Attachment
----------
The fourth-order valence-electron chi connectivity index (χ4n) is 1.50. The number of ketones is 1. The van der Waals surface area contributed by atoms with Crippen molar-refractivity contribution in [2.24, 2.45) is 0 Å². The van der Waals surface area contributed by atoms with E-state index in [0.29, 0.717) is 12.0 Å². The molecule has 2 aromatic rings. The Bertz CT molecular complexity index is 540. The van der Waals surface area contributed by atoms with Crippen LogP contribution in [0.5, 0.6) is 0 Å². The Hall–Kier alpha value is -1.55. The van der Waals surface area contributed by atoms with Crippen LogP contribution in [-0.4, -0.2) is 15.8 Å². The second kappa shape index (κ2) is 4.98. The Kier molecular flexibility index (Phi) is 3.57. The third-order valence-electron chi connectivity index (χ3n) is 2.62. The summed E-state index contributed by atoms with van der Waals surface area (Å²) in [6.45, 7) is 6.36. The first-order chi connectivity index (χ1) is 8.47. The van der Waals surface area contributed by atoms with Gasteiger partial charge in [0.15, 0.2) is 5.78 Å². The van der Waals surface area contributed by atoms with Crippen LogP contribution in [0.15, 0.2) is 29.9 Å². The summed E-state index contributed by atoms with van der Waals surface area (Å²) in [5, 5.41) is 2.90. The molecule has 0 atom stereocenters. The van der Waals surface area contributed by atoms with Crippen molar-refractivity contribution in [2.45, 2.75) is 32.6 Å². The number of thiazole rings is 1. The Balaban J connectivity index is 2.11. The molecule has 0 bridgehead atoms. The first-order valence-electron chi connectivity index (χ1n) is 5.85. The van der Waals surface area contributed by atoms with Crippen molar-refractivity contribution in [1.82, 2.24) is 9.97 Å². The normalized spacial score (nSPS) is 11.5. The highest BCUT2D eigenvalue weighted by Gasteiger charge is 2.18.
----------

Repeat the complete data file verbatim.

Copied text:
The fourth-order valence-electron chi connectivity index (χ4n) is 1.50. The number of ketones is 1. The van der Waals surface area contributed by atoms with Crippen molar-refractivity contribution in [2.24, 2.45) is 0 Å². The van der Waals surface area contributed by atoms with E-state index in [0.29, 0.717) is 12.0 Å². The molecule has 2 aromatic rings. The Bertz CT molecular complexity index is 540. The van der Waals surface area contributed by atoms with Crippen LogP contribution in [0.5, 0.6) is 0 Å². The Hall–Kier alpha value is -1.55. The van der Waals surface area contributed by atoms with Crippen LogP contribution in [-0.4, -0.2) is 15.8 Å². The second kappa shape index (κ2) is 4.98. The Kier molecular flexibility index (Phi) is 3.57. The third-order valence-electron chi connectivity index (χ3n) is 2.62. The summed E-state index contributed by atoms with van der Waals surface area (Å²) in [6.45, 7) is 6.36. The first-order chi connectivity index (χ1) is 8.47. The van der Waals surface area contributed by atoms with Gasteiger partial charge in [0.15, 0.2) is 5.78 Å². The van der Waals surface area contributed by atoms with Crippen LogP contribution in [0.15, 0.2) is 29.9 Å². The summed E-state index contributed by atoms with van der Waals surface area (Å²) in [5, 5.41) is 2.90. The molecule has 0 atom stereocenters. The van der Waals surface area contributed by atoms with Crippen molar-refractivity contribution in [2.45, 2.75) is 32.6 Å². The number of thiazole rings is 1. The Balaban J connectivity index is 2.11. The molecule has 0 bridgehead atoms. The first-order valence-electron chi connectivity index (χ1n) is 5.85. The van der Waals surface area contributed by atoms with Crippen molar-refractivity contribution in [1.82, 2.24) is 9.97 Å². The normalized spacial score (nSPS) is 11.5. The highest BCUT2D eigenvalue weighted by Gasteiger charge is 2.18.